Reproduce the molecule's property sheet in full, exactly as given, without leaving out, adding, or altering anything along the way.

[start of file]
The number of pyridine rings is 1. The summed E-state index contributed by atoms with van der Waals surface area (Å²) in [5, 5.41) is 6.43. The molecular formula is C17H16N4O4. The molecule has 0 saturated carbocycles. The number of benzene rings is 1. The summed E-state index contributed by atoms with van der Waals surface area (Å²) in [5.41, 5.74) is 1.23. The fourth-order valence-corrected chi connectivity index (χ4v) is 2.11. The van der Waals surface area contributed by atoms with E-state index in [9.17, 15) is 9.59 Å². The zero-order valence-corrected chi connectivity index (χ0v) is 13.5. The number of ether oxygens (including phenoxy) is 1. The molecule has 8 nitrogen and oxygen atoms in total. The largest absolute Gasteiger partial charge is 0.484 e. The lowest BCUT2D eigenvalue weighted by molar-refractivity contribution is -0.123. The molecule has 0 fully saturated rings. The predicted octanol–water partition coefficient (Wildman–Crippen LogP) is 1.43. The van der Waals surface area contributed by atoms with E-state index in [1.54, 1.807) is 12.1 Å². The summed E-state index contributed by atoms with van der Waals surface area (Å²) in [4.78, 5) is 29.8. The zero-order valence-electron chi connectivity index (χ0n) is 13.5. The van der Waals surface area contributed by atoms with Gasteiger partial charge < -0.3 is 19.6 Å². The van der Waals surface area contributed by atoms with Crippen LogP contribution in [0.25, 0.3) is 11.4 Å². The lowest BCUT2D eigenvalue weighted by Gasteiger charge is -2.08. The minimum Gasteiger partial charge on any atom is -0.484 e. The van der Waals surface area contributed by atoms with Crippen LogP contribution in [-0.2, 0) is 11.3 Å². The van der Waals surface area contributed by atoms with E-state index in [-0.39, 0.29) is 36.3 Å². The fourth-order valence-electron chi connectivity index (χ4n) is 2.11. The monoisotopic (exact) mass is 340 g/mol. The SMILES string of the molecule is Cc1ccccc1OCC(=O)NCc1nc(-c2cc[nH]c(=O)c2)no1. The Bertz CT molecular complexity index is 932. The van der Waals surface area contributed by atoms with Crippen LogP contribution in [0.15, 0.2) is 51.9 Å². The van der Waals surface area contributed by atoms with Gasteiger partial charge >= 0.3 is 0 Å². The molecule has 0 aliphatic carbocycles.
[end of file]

The number of pyridine rings is 1. The summed E-state index contributed by atoms with van der Waals surface area (Å²) in [5, 5.41) is 6.43. The molecular formula is C17H16N4O4. The molecule has 0 saturated carbocycles. The number of benzene rings is 1. The summed E-state index contributed by atoms with van der Waals surface area (Å²) in [5.41, 5.74) is 1.23. The fourth-order valence-corrected chi connectivity index (χ4v) is 2.11. The van der Waals surface area contributed by atoms with E-state index in [9.17, 15) is 9.59 Å². The zero-order valence-corrected chi connectivity index (χ0v) is 13.5. The number of ether oxygens (including phenoxy) is 1. The molecule has 8 nitrogen and oxygen atoms in total. The largest absolute Gasteiger partial charge is 0.484 e. The lowest BCUT2D eigenvalue weighted by molar-refractivity contribution is -0.123. The molecule has 0 fully saturated rings. The predicted octanol–water partition coefficient (Wildman–Crippen LogP) is 1.43. The van der Waals surface area contributed by atoms with E-state index in [1.54, 1.807) is 12.1 Å². The summed E-state index contributed by atoms with van der Waals surface area (Å²) in [4.78, 5) is 29.8. The zero-order valence-electron chi connectivity index (χ0n) is 13.5. The van der Waals surface area contributed by atoms with Gasteiger partial charge < -0.3 is 19.6 Å². The van der Waals surface area contributed by atoms with Crippen LogP contribution in [0.25, 0.3) is 11.4 Å². The lowest BCUT2D eigenvalue weighted by Gasteiger charge is -2.08. The minimum Gasteiger partial charge on any atom is -0.484 e. The van der Waals surface area contributed by atoms with Crippen LogP contribution in [-0.2, 0) is 11.3 Å². The van der Waals surface area contributed by atoms with E-state index in [-0.39, 0.29) is 36.3 Å². The fourth-order valence-electron chi connectivity index (χ4n) is 2.11. The monoisotopic (exact) mass is 340 g/mol. The SMILES string of the molecule is Cc1ccccc1OCC(=O)NCc1nc(-c2cc[nH]c(=O)c2)no1. The Bertz CT molecular complexity index is 932. The van der Waals surface area contributed by atoms with Crippen LogP contribution in [0.15, 0.2) is 51.9 Å². The van der Waals surface area contributed by atoms with Gasteiger partial charge >= 0.3 is 0 Å². The molecule has 0 aliphatic carbocycles.